- Associated Press - Saturday, October 10, 2015

TOPEKA, Kan. (AP) - A mass shooting at an Oregon college earlier this month has added urgency for Kansas universities that are studying ways to implement a new law that allows most people to carry concealed guns on campus without a permit.

The Personal and Family Protection Act, approved in 2012, overrode local gun ordinances statewide and required that concealed-carry permit holders be allowed to carry their weapons in almost all public buildings, The Wichita Eagle (https://bit.ly/1FTwAfm ) reported. The law went into effect in July 2013, but public universities were given a four-year exemption - July 1, 2017 - to prepare.

The Kansas Board of Regents is studying where and how guns can be controlled without violating the law, board chairman Shane Bangerter said.

Courthouses, city halls and other public buildings can ban guns because they have armed guards and metal detectors at the entries, but that has been determined to be impractical at universities that have hundreds of buildings with several entrances each, Bangerter said.

But the biggest question is what to do about dormitories, he said.



“Obviously, we have thousands of students in the dorms at (the University of Kansas and Kansas State University) and other universities coming and going all the time,” Bangerter said. “Is that enough restricted access? Lawyers, maybe the attorney general, will have to figure that out for us.”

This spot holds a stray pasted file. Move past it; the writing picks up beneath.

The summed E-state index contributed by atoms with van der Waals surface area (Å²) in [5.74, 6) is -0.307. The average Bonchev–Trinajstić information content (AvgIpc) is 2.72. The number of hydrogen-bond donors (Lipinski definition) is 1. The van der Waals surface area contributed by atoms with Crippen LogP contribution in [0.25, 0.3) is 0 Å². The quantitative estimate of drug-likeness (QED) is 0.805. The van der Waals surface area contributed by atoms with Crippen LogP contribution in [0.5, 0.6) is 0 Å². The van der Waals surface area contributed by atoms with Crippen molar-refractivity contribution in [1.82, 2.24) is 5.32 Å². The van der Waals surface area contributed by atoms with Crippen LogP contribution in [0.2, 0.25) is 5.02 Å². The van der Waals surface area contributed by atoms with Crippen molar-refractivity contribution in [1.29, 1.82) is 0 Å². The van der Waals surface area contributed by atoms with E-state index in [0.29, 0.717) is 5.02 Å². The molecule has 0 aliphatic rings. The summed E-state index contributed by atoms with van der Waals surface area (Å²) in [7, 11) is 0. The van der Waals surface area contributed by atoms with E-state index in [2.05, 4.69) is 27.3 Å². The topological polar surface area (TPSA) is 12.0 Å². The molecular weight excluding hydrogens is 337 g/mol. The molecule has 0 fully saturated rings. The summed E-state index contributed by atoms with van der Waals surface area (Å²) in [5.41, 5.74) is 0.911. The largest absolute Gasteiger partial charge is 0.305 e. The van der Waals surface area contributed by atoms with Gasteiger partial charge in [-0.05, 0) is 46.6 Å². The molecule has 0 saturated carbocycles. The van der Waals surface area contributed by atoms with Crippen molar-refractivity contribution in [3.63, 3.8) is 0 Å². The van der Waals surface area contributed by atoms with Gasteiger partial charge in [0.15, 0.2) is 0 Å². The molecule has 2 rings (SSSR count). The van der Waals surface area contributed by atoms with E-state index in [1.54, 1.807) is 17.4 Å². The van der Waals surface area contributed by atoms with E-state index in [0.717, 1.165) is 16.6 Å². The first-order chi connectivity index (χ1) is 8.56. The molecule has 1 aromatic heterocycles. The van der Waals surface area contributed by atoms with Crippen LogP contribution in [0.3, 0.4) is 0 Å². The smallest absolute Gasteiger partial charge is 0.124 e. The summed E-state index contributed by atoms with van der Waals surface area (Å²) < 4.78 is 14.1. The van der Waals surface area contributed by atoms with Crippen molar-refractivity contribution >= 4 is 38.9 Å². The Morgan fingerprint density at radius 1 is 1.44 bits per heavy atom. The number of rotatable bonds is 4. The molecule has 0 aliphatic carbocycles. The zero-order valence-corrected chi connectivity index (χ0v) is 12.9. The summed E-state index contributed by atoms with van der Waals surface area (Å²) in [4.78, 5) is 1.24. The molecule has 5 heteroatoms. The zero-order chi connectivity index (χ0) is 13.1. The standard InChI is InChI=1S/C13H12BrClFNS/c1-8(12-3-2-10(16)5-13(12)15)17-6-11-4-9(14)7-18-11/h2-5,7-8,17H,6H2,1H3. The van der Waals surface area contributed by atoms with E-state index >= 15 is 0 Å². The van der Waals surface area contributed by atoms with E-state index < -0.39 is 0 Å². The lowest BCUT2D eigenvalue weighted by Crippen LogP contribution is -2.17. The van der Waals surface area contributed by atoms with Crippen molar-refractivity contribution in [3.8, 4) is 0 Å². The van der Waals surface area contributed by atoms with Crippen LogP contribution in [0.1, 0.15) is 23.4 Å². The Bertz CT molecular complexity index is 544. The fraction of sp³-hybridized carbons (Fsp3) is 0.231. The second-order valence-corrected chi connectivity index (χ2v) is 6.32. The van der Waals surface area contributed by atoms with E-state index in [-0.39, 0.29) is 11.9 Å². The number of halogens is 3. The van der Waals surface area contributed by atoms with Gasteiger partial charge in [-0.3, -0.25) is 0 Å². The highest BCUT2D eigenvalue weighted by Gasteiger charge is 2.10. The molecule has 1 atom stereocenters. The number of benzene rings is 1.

Another major question involves sporting events, where weapons are currently banned at state universities’ stadiums and arenas.

Stadium attendees now go through a light screening process, with inspections mainly focused in purses, bags and bulky coats. That won’t be enough to satisfy the requirements of the Personal and Family Protection Act, which means schools will probably have to funnel fans through fewer entrances equipped with metal detectors, Bangerter said.

Rep. Jim Ward, a Wichita Democrat, said allowing guns on college campuses is a terrible idea that should be repealed in next year’s legislative session.

“I’ve been on TV the last two years saying guns have no place in schools, churches or courthouses,” Ward said. “I don’t know how you could support that (guns on campus) unless you’ve been living under a rock for the last five years.”

Sen. Michael O’Donnell, a Wichita Republican who voted in favor of gun-friendly colleges, said he might consider supporting some changes to the law at the request of the Board of Regents, but he still thinks it’s a good idea to allow guns on campus.

“I just know responsible gun owners make the public safer,” he said.

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Information from: The Wichita (Kan.) Eagle, https://www.kansas.com

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